The whole concept of "branding" is a vacuous hustle, the majority of the time. You can spend outrageous amounts of money "improving" your "brand" with only vague ideas and doublespeak. Nowhere is this more evident than in "rebranding" and logo redesign and shit like that, that could be accomplished by one guy with a pencil in 45 minutes, but instead is farmed out to consultants for ridiculous sums. Mindshare, a big media agency, just paid half a million bucks for this:
Every year "brand consultancy" (the fake industry to get into, btw) Interbrand puts out a numerical ranking of the world's "best" brands. They have a long bit in the press release about their methodology, but I always assume they just count up the Google hits for "(Brand) sucks." The new list is out, and it seems to follow the "sucks" method to perfection: For the eighth year in a row Coke is the world's best brand, (drug joke). The biggest gainers this year were Google, Apple, and Amazon; the group of biggest losers included financial brands like Merrill Lynch (#1 loser with a bullet!), Morgan Stanley, and Citi. As you would expect. Also plunging into massive suckdom: Ford and The Gap. The lesson here is that in order to have a strong band, be massive yet innocuous-to-boring. I am now a brand consultant. Here's the top 20:
Sure, the internet is great, but you never know when some disgruntled person will go out and register a domain name that has to do with you. So 35% of companies "own the domain name for their brand followed by the word 'sucks.'" As well they should! Some companies are more thorough than others. Xerox has XeroxStinks.com and IHateXerox.org, for example, whereas Dell could buy DellIsEvil.com, but doesn't think it's worth it. Either way, it's clear corporations aren't doing their homework—the following domain names are, unconscionably, still available right this minute for anyone to buy:
You thought that Rafael Nadal's pensive, shirtless pose on the back cover of New York magazine last week was just one more coup by the mag's upscale media trendsetters? Think again! Nadal himself-or, more accurately, his corporate overseer Nike-is in the midst of remaking his entire image, shifting it from that of a wild young ball-slinger to something "more mature" (and better able to sell polo shirts). The first casualty: his capri pants. Sorry, ladies:
The sad television image: while single people run around coupling with any and all sweaty bodies in their path, married people are sick of each other and never have sex. Not tonight, honey! The happier truth: in real life married people actually do have sex! Or so we hear. This disconnect is a matter of concern to certain segments of the right wing pro-marriage fringe, who feel that TV's bias against showing boring husband-and-wife sex is-I don't know-making people not get married? It's unclear. What we know for sure is that our networks must do more to promote fucking within marriage; particularly NBC, which has an obvious preference for "bestiality and necrophilia":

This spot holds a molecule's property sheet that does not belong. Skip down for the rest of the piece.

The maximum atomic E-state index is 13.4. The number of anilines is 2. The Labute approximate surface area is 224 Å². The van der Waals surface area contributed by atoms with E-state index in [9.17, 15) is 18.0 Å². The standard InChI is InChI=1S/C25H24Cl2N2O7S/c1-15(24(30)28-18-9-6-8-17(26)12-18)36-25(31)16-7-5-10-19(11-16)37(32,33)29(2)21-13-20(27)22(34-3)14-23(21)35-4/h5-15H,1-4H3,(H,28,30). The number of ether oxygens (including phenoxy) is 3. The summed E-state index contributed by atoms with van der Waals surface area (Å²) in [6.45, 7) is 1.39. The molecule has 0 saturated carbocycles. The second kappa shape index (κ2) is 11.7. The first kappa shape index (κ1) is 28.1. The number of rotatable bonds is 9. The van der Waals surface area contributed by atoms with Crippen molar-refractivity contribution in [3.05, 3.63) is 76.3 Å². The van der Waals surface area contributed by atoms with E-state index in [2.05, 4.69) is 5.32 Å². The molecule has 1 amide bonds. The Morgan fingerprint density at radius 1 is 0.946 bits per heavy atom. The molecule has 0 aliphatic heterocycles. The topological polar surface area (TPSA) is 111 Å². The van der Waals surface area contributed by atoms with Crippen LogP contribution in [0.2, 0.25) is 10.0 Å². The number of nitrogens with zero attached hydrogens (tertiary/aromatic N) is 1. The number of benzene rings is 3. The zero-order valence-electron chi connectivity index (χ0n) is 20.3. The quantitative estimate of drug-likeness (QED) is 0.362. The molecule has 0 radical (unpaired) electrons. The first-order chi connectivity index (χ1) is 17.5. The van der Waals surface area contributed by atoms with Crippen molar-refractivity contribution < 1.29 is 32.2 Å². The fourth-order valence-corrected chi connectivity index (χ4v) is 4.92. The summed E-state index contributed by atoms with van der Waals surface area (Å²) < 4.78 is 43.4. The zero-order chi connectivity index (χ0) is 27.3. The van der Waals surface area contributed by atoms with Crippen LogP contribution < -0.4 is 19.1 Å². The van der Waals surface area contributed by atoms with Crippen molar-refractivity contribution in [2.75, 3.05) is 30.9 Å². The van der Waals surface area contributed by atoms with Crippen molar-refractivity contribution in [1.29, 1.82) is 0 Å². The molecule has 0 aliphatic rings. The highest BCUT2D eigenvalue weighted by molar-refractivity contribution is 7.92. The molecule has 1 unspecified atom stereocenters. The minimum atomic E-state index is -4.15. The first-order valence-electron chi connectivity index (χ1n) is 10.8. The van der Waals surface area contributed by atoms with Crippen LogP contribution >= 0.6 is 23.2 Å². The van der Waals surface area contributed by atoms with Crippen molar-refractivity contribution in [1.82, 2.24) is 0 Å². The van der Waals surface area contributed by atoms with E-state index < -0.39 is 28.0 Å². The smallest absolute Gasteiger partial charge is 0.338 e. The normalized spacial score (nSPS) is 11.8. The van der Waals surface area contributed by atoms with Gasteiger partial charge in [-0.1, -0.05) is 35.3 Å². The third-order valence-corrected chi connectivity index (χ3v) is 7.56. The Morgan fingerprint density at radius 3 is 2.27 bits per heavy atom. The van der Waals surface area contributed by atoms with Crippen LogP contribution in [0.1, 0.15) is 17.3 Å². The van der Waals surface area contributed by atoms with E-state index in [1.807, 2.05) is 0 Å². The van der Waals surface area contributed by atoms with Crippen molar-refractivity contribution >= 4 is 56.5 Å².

I don't claim to be an expert on hair, or sexiness, but I'd be willing to wager that far fewer people have heard of "Sexy Hair Concepts LLC" than have heard of Victoria's Secret. Nevertheless, Sexy Hair Concepts somehow managed to persuade a Trademark Board that "consumers were likely to confuse the lingerie giant's 'So Sexy' trademark for haircare items with Sexy Hair Concepts' various trademarks using the word 'sexy' for its coiffure line." Consumers will be wandering around in a sheer sexiness daze! Victoria's Secret's response to the ruling: you trademark people must be crazy:
BrandTags.net is a website with a deceptively simple idea: it shows you a brand's logo, and you enter the first word that comes to mind. Then it combines all the thousands of responses into a tag cloud, showing the overall consumer perception of each brand. Smart! So what great truths do these responses show, besides the fact that many people associate Adidas with "shoes?" They show that your brand is crap, stupid, and sucks! Corporate image gurus, take note:
Hannah Montana, the kids' show starring exploited teenager (or, alternately, picture-posing strumpet) Miley Cyrus, ran its first new episode in two months last Sunday. And the ratings were down 24%! Could this be the end for our hero—done in by Annie Leibovitz, Vanity Fair, and a child-unfriendly wave of bad publicity?
You'd think at some point, in a creative review meeting, some advertising exec would stand up and say, "Maybe the 9-11 picture's not such a good idea." Such a simple sentence. But no! The latest example of incorporating a nationally traumatic terrorist mass murder into an ad: this spot for SABC Radio [via AdScam], with the tagline "There's More To See On Radio." Such as the Twin Towers burning. So hey, listen to the radio! Click through for a larger image, and pictures of the five worst 9-11 ads we've covered in the past:
What is the single most repellent image that humans can conjure up? Apparently, it's scorpions. Trendhunter has a list of the Top 50 "Shockvertisements" in recent history—ads that stirred up a controversy. The most common thread, obviously, is sex; but three different campaigns on the list chose to shock people by picturing scorpions. Scorpions that are touching you! Advertisers find that no other bug comes close in its ability to disgust. Below, pictures of the three scorpion ads: one is shocking but effective, one is weird but effective, and one is just misguided.